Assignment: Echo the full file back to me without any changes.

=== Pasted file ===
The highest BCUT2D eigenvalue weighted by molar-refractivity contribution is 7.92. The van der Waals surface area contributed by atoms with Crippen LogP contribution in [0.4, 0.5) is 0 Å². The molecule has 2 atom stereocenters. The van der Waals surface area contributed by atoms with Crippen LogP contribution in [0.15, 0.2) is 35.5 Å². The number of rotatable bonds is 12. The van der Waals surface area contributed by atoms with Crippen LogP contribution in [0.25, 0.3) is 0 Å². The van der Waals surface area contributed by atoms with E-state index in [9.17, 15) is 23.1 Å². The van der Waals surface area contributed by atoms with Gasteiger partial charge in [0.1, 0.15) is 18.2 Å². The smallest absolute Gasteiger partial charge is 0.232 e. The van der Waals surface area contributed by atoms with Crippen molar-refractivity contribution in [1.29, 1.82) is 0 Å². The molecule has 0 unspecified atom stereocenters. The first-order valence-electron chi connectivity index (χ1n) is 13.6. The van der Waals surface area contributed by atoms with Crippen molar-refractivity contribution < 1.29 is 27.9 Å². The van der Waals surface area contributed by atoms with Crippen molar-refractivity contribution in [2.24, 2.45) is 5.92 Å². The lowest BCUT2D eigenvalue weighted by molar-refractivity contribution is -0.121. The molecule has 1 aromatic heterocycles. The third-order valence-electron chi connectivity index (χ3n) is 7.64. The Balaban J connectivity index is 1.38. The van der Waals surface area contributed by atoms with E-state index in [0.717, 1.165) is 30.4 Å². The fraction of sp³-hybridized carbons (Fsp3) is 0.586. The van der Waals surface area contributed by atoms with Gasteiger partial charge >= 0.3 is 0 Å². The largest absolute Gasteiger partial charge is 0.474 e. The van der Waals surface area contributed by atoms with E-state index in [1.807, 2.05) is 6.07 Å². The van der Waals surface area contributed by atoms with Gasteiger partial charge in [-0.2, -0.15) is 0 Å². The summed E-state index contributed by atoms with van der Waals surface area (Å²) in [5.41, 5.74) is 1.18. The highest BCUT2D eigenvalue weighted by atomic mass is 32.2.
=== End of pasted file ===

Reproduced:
The highest BCUT2D eigenvalue weighted by molar-refractivity contribution is 7.92. The van der Waals surface area contributed by atoms with Crippen LogP contribution in [0.4, 0.5) is 0 Å². The molecule has 2 atom stereocenters. The van der Waals surface area contributed by atoms with Crippen LogP contribution in [0.15, 0.2) is 35.5 Å². The number of rotatable bonds is 12. The van der Waals surface area contributed by atoms with Crippen LogP contribution in [0.25, 0.3) is 0 Å². The van der Waals surface area contributed by atoms with E-state index in [9.17, 15) is 23.1 Å². The van der Waals surface area contributed by atoms with Gasteiger partial charge in [0.1, 0.15) is 18.2 Å². The smallest absolute Gasteiger partial charge is 0.232 e. The van der Waals surface area contributed by atoms with Crippen molar-refractivity contribution in [1.29, 1.82) is 0 Å². The molecule has 0 unspecified atom stereocenters. The first-order valence-electron chi connectivity index (χ1n) is 13.6. The van der Waals surface area contributed by atoms with Crippen molar-refractivity contribution < 1.29 is 27.9 Å². The van der Waals surface area contributed by atoms with Crippen molar-refractivity contribution in [2.24, 2.45) is 5.92 Å². The lowest BCUT2D eigenvalue weighted by molar-refractivity contribution is -0.121. The molecule has 1 aromatic heterocycles. The third-order valence-electron chi connectivity index (χ3n) is 7.64. The Balaban J connectivity index is 1.38. The van der Waals surface area contributed by atoms with E-state index in [0.717, 1.165) is 30.4 Å². The fraction of sp³-hybridized carbons (Fsp3) is 0.586. The van der Waals surface area contributed by atoms with Gasteiger partial charge >= 0.3 is 0 Å². The largest absolute Gasteiger partial charge is 0.474 e. The van der Waals surface area contributed by atoms with E-state index in [1.807, 2.05) is 6.07 Å². The van der Waals surface area contributed by atoms with Gasteiger partial charge in [-0.2, -0.15) is 0 Å². The summed E-state index contributed by atoms with van der Waals surface area (Å²) in [5.41, 5.74) is 1.18. The highest BCUT2D eigenvalue weighted by atomic mass is 32.2.